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A step away from VPN

~ Changing the way industries view traditional VPN ~

For the last two decades, Virtual Private Networks (VPN) have been known as the solution for ensuring privacy. However, varied digital ecosystems, cloud migration and workforce mobility have created a climate where traditional VPN systems do not always suffice. Here, Garry Forfar, sales manager at industrial software supplier, COPA-DATA, discusses why the energy industry is looking for alternatives.

VPNs on the grid
VPNs were introduced over two decades ago to enable safe, remote access to the internet with a secure connection; enabling remote connectivity for millions of users. Whilst this was a great fit 20 years ago, they cannot offer the scale of required protection needed against today’s complex environment of 5G and Internet of Things (IoT) technologies.

For the energy sector, this complexity is exasperated even further as modern grids incorporate a huge array of assets — from ageing substations, to hyper-modern renewable generation sites. 

VPNs are used to extend network connectivity between users and Industrial Control System (ICS). In an energy grid environment, many deploy VPNs to gain remote access to these systems — with the objective to reduce downtime and enable constant asset monitoring.

Safety, security and data breaching
The impact of security breaches on the energy grid can be colossal. As such, grid operators cannot afford to hold onto solutions that do not provide adequate security — and while they are widely used, VPNs represent a target for cyber-attacks. Allowing remote access to ICS increases the risk to the grid, meaning if hackers can get into the system, they can potentially access the energy supply of entire nations.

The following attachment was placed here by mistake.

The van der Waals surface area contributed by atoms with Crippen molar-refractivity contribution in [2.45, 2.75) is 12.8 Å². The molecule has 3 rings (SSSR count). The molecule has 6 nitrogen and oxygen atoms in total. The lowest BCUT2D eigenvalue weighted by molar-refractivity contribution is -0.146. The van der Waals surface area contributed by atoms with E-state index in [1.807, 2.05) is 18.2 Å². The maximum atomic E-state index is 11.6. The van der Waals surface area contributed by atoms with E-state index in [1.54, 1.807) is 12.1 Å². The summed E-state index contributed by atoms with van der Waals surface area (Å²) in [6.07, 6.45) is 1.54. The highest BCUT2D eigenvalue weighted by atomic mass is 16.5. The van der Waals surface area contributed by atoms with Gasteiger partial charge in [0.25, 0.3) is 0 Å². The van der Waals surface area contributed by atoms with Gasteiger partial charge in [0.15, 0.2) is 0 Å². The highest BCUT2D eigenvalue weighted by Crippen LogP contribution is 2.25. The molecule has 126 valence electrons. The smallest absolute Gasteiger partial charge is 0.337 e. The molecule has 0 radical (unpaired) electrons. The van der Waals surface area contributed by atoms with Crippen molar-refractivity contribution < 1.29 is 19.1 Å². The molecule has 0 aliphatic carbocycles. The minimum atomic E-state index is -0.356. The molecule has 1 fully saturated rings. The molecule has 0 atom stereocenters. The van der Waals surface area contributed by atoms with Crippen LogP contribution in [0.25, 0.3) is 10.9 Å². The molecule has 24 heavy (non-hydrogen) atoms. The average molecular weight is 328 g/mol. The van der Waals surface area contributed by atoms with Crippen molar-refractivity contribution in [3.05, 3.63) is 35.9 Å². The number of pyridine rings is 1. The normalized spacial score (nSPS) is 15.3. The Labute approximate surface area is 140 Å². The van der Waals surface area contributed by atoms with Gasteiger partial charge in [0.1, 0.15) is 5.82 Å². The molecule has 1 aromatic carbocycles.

Back in 2015, Ukraine experienced a series of cyberattacks on three energy companies, sabotaging the grid’s power distribution equipment. Hackers reconfigured the power supply, gained access to user control and wrote malicious firmware to take out control systems so that no alternative power could be provided. This was a first-of-its-kind attack and sent a clear message to power grid users that security and safety should be a top priority.

As well as the security risks, VPN servers also suffer scalability issues. VPNs are typically limited in the number of VPN ‘tunnels’ they support. When an industrial network grows, more devices connect to the network with an increasing number of engineers supporting businesses operations. This leads to an increase in VPN connection required and unfortunately, once this number exceeds the VPNs capabilities, engineers need to install a new VPN server and go through another time-consuming configuration proccess.

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A change in the right direction
A new way forward is essential, to improve security and provide grid operators with a scalable superior network access control. As an alternative, some energy organisations are considering MQTT.

MQTT stands for Message Queueing Telemetry Transport, but it is widely referred to as the IoT protocol. The system allows users to publish and receive messages as and is specifically designed for devices with low bandwidths — like IoT devices.

MQTT provides a simpler method of data transfer than a traditional VPN. Imagine there is a broker collecting data on one side of the system, and another broker at the other. To exchange data, the two brokers simply shake hands and use a software platform to configure the communication. COPA-DATA’s zenon Service Grid offers a cloud-based and scalable alternative method of enabling the ‘handshake’ — and therefore allow for the data exchange — without the use of a VPN. zenon Service Grid manages the flow of data and ensures no data is lost and deals with any network latency.

What’s more, because COPA-DATA is certified with IEC 62351, the current standard for security in energy management systems and the exchange of energy-related data, the network using MQTT is better protected against cyber threats.

zenon uses applications on the company’s network without having to connect them to individual production cells.
As energy grids continue to evolve, we need to debunk the myth that VPNs cannot be rivalled. As new energy technology is creating a rapidly changing environment, the industry must match the same speed of development in relation to cyber-security.